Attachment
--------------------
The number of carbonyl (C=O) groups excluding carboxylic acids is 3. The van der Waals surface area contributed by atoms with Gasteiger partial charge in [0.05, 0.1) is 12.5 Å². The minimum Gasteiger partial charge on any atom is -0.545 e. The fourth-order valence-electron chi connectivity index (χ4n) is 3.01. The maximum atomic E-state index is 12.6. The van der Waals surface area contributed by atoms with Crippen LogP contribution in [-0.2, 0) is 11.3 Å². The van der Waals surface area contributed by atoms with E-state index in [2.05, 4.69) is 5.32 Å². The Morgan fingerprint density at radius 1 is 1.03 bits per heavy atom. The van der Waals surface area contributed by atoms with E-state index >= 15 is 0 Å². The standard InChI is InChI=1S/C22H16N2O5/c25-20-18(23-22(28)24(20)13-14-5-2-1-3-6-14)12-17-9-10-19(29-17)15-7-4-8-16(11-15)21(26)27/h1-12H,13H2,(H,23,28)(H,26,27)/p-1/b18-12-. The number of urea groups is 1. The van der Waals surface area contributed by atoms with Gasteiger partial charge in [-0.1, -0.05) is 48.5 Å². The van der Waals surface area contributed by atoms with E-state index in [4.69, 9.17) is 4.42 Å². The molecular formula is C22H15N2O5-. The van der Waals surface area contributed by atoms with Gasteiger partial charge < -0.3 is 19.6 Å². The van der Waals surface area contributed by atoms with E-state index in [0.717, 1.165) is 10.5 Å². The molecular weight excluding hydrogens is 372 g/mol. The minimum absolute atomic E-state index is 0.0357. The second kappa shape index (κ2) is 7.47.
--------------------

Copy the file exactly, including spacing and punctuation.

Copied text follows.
The number of carbonyl (C=O) groups excluding carboxylic acids is 3. The van der Waals surface area contributed by atoms with Gasteiger partial charge in [0.05, 0.1) is 12.5 Å². The minimum Gasteiger partial charge on any atom is -0.545 e. The fourth-order valence-electron chi connectivity index (χ4n) is 3.01. The maximum atomic E-state index is 12.6. The van der Waals surface area contributed by atoms with Crippen LogP contribution in [-0.2, 0) is 11.3 Å². The van der Waals surface area contributed by atoms with E-state index in [2.05, 4.69) is 5.32 Å². The Morgan fingerprint density at radius 1 is 1.03 bits per heavy atom. The van der Waals surface area contributed by atoms with E-state index >= 15 is 0 Å². The standard InChI is InChI=1S/C22H16N2O5/c25-20-18(23-22(28)24(20)13-14-5-2-1-3-6-14)12-17-9-10-19(29-17)15-7-4-8-16(11-15)21(26)27/h1-12H,13H2,(H,23,28)(H,26,27)/p-1/b18-12-. The number of urea groups is 1. The van der Waals surface area contributed by atoms with Gasteiger partial charge in [-0.1, -0.05) is 48.5 Å². The van der Waals surface area contributed by atoms with E-state index in [4.69, 9.17) is 4.42 Å². The molecular formula is C22H15N2O5-. The van der Waals surface area contributed by atoms with Gasteiger partial charge < -0.3 is 19.6 Å². The van der Waals surface area contributed by atoms with E-state index in [0.717, 1.165) is 10.5 Å². The molecular weight excluding hydrogens is 372 g/mol. The minimum absolute atomic E-state index is 0.0357. The second kappa shape index (κ2) is 7.47.